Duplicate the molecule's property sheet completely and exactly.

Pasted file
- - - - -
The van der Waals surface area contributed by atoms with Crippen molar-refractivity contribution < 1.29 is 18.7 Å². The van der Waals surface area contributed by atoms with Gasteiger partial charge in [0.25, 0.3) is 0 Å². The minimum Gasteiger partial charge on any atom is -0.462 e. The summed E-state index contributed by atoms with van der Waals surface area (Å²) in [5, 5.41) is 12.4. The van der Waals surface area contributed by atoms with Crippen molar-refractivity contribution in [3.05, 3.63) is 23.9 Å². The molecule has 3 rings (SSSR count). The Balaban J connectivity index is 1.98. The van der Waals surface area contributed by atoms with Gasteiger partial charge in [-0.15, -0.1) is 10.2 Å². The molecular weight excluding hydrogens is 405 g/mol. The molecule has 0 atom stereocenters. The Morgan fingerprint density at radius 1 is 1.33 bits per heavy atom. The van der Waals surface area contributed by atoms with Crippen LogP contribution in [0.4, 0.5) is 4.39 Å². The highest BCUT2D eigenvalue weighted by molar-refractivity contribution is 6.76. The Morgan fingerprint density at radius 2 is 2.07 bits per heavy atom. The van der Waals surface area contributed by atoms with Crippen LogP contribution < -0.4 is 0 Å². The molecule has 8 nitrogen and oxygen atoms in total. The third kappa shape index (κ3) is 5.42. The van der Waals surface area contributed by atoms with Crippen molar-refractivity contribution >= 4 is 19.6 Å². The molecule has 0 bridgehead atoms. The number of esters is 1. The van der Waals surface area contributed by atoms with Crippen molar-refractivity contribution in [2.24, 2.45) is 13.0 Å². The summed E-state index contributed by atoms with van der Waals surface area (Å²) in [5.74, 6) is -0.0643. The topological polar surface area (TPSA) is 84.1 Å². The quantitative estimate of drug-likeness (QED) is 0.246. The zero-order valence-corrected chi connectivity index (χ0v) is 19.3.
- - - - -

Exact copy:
The van der Waals surface area contributed by atoms with Crippen molar-refractivity contribution < 1.29 is 18.7 Å². The van der Waals surface area contributed by atoms with Gasteiger partial charge in [0.25, 0.3) is 0 Å². The minimum Gasteiger partial charge on any atom is -0.462 e. The summed E-state index contributed by atoms with van der Waals surface area (Å²) in [5, 5.41) is 12.4. The van der Waals surface area contributed by atoms with Crippen molar-refractivity contribution in [3.05, 3.63) is 23.9 Å². The molecule has 3 rings (SSSR count). The Balaban J connectivity index is 1.98. The van der Waals surface area contributed by atoms with Gasteiger partial charge in [-0.15, -0.1) is 10.2 Å². The molecular weight excluding hydrogens is 405 g/mol. The molecule has 0 atom stereocenters. The Morgan fingerprint density at radius 1 is 1.33 bits per heavy atom. The van der Waals surface area contributed by atoms with Crippen LogP contribution in [0.4, 0.5) is 4.39 Å². The highest BCUT2D eigenvalue weighted by molar-refractivity contribution is 6.76. The Morgan fingerprint density at radius 2 is 2.07 bits per heavy atom. The van der Waals surface area contributed by atoms with Crippen LogP contribution < -0.4 is 0 Å². The molecule has 8 nitrogen and oxygen atoms in total. The third kappa shape index (κ3) is 5.42. The van der Waals surface area contributed by atoms with Crippen molar-refractivity contribution >= 4 is 19.6 Å². The molecule has 0 bridgehead atoms. The number of esters is 1. The van der Waals surface area contributed by atoms with Crippen molar-refractivity contribution in [2.24, 2.45) is 13.0 Å². The summed E-state index contributed by atoms with van der Waals surface area (Å²) in [5.74, 6) is -0.0643. The topological polar surface area (TPSA) is 84.1 Å². The quantitative estimate of drug-likeness (QED) is 0.246. The zero-order valence-corrected chi connectivity index (χ0v) is 19.3.